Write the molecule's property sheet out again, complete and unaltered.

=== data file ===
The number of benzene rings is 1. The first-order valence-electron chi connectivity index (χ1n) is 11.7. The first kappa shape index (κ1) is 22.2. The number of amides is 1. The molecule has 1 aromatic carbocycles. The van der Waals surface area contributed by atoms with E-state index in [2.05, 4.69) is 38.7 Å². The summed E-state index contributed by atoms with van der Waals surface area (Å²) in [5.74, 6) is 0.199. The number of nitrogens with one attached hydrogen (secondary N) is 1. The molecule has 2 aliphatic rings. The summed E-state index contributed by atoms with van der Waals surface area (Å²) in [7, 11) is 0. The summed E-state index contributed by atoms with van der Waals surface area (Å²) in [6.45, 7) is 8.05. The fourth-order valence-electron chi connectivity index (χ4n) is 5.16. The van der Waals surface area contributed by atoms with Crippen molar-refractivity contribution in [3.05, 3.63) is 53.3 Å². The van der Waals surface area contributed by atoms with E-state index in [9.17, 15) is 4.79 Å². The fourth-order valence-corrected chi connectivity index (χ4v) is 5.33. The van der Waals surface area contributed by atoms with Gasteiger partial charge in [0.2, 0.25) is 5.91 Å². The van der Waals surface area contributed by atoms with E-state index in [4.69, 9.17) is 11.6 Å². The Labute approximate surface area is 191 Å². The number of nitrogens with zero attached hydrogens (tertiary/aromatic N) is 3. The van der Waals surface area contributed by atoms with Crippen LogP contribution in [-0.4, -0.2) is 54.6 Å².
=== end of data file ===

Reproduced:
The number of benzene rings is 1. The first-order valence-electron chi connectivity index (χ1n) is 11.7. The first kappa shape index (κ1) is 22.2. The number of amides is 1. The molecule has 1 aromatic carbocycles. The van der Waals surface area contributed by atoms with E-state index in [2.05, 4.69) is 38.7 Å². The summed E-state index contributed by atoms with van der Waals surface area (Å²) in [5.74, 6) is 0.199. The number of nitrogens with one attached hydrogen (secondary N) is 1. The molecule has 2 aliphatic rings. The summed E-state index contributed by atoms with van der Waals surface area (Å²) in [7, 11) is 0. The summed E-state index contributed by atoms with van der Waals surface area (Å²) in [6.45, 7) is 8.05. The fourth-order valence-electron chi connectivity index (χ4n) is 5.16. The van der Waals surface area contributed by atoms with Crippen molar-refractivity contribution in [3.05, 3.63) is 53.3 Å². The van der Waals surface area contributed by atoms with E-state index in [9.17, 15) is 4.79 Å². The fourth-order valence-corrected chi connectivity index (χ4v) is 5.33. The van der Waals surface area contributed by atoms with Gasteiger partial charge in [0.2, 0.25) is 5.91 Å². The van der Waals surface area contributed by atoms with E-state index in [4.69, 9.17) is 11.6 Å². The Labute approximate surface area is 191 Å². The number of nitrogens with zero attached hydrogens (tertiary/aromatic N) is 3. The van der Waals surface area contributed by atoms with Crippen LogP contribution in [-0.4, -0.2) is 54.6 Å².